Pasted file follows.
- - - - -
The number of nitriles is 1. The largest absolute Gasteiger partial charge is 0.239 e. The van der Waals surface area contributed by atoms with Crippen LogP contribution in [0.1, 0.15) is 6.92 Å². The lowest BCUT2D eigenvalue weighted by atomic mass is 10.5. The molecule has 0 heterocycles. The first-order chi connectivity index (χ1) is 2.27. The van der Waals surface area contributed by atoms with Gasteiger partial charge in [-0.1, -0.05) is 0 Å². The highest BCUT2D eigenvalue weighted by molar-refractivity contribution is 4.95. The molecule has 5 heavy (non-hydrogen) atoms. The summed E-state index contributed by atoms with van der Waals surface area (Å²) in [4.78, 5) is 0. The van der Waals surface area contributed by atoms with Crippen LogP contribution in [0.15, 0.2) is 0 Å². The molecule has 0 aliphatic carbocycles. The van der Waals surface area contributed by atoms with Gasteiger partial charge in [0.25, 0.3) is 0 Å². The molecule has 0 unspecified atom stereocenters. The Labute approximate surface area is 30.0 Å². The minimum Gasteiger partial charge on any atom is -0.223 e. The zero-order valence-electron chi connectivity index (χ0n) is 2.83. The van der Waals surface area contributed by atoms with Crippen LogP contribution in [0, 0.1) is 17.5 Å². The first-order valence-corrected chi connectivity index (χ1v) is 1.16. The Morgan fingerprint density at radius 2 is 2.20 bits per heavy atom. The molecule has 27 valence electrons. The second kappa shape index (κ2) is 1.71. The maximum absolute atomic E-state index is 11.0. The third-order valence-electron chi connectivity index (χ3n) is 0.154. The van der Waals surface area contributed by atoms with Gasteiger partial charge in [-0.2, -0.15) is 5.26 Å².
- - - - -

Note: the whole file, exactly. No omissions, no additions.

The number of nitriles is 1. The largest absolute Gasteiger partial charge is 0.239 e. The van der Waals surface area contributed by atoms with Crippen LogP contribution in [0.1, 0.15) is 6.92 Å². The lowest BCUT2D eigenvalue weighted by atomic mass is 10.5. The molecule has 0 heterocycles. The first-order chi connectivity index (χ1) is 2.27. The van der Waals surface area contributed by atoms with Gasteiger partial charge in [-0.1, -0.05) is 0 Å². The highest BCUT2D eigenvalue weighted by molar-refractivity contribution is 4.95. The molecule has 5 heavy (non-hydrogen) atoms. The summed E-state index contributed by atoms with van der Waals surface area (Å²) in [4.78, 5) is 0. The van der Waals surface area contributed by atoms with Crippen LogP contribution in [0.15, 0.2) is 0 Å². The molecule has 0 aliphatic carbocycles. The van der Waals surface area contributed by atoms with Gasteiger partial charge in [0.25, 0.3) is 0 Å². The molecule has 0 unspecified atom stereocenters. The Labute approximate surface area is 30.0 Å². The minimum Gasteiger partial charge on any atom is -0.223 e. The zero-order valence-electron chi connectivity index (χ0n) is 2.83. The van der Waals surface area contributed by atoms with Crippen LogP contribution in [0, 0.1) is 17.5 Å². The first-order valence-corrected chi connectivity index (χ1v) is 1.16. The Morgan fingerprint density at radius 2 is 2.20 bits per heavy atom. The molecule has 27 valence electrons. The second kappa shape index (κ2) is 1.71. The maximum absolute atomic E-state index is 11.0. The third-order valence-electron chi connectivity index (χ3n) is 0.154. The van der Waals surface area contributed by atoms with Gasteiger partial charge in [-0.2, -0.15) is 5.26 Å².